SOME 801 years ago the Magna Carta set in motion the gradual erosion of the English monarchy’s absolute powers, leading to today’s concept of parliamentary sovereignty.
This allows the Parliament in Westminster to make or repeal any law. The process has not been uneventful; there has been a civil war, Charles I was beheaded; James II was exiled after the “glorious revolution”, and, more recently fear of bolshevism quickened the pace of democratisation.
So what happens when the will of the people (as expressed in the referendum of the 23rd June 2016) is not much to the liking of the people’s representatives in London? This is a legal column and not the right forum for a political debate on how, if we are to believe the Bremainers, it has come to pass that a majority of the people’s representatives apparently hold different views to the majority of the people.
So, can the body of MPs ignore the referendum result and refuse to approve a notice of withdrawal from the EU under Article 50 of the Lisbon Treaty?
Can the 650 MPs and the 760 Lords (the second biggest Parliament in the world after the Chinese), ignore the 17,410,742 who voted for the UK to secede from the EU? Constitutionally, Parliament can do just that but the precedent thus set might make people question their faith in democracy, a thought process that normally ends up in tears.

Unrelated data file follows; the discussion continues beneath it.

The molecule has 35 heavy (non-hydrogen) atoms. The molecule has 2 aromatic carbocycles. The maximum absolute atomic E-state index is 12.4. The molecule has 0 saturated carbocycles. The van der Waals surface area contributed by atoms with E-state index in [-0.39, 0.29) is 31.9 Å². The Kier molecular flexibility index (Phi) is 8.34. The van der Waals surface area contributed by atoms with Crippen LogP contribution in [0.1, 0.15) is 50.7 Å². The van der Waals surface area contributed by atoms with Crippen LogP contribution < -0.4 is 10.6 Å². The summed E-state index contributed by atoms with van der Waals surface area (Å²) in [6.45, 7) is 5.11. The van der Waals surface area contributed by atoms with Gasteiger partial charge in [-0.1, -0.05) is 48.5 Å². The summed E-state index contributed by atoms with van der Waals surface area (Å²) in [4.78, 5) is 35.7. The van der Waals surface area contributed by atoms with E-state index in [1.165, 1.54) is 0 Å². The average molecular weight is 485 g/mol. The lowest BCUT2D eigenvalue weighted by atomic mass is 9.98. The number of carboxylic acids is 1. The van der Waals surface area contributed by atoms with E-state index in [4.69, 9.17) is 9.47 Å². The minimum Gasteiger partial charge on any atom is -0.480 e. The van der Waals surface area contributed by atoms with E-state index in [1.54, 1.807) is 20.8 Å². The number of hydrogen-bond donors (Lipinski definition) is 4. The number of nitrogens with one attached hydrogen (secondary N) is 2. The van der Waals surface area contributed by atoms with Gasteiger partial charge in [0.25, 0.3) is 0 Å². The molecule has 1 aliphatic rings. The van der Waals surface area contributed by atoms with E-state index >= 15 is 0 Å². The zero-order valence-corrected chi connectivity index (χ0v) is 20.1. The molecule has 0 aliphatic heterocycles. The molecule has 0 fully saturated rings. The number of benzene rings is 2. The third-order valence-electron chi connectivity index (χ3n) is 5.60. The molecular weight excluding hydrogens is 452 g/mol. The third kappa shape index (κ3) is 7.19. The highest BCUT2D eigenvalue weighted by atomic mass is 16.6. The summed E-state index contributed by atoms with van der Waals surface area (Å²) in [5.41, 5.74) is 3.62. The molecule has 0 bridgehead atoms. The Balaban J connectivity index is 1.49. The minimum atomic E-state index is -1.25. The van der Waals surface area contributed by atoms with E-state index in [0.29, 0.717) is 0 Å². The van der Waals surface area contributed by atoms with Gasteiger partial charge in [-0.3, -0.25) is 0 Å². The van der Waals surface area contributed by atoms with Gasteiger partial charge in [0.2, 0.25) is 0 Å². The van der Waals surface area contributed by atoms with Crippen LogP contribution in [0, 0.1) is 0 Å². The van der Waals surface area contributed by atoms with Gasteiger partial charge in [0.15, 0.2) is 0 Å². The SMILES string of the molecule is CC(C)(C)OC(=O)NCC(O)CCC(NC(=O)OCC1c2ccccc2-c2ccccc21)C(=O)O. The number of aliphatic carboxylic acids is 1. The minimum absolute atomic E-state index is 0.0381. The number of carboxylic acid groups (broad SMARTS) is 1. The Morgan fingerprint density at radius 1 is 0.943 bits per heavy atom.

Ironically it is a remnant of pre-Magna Carta absolutism that looks set to ensure that the popular vote is respected, and Westminster is side-stepped. It is called the Royal Prerogative whereby the Queen retains the power to make and repeal international treaties. By constitutional convention the monarch exercises the prerogative via the government of the day. The government in Whitehall is not, of course, the same as Parliament which sits at Westminster and the decision therefore rests with Theresa May’s cabinet. The Prime Minister has made it clear that an Article 50 notice will be given in early 2017.
Some lawyers point out that after the accession treaties, a European Communities Act of 1972 was enacted by Parliament. That Act, they argue, can only be repealed by Parliament and not the government. The long title of the ECA 1972 is: “An Act to make provision in connection with the enlargement of the European Communities to include the United Kingdom, together with (for certain purposes) the Channel Islands, the Isle of Man and Gibraltar”. My own view is that if the Treaties of Accession go, the 1972 Act becomes inoperative because it was passed “in connection” with the treaty of enlargement.
In other words, to stop Brexit, the UK parliament would have to pass a vote of no confidence in Mrs. May’s government and replace it with a pro-remain administration but that would put at risk many more political careers and seats and … pigs might fly.
Next week more on Brexit as disillusionment with the EU spreads.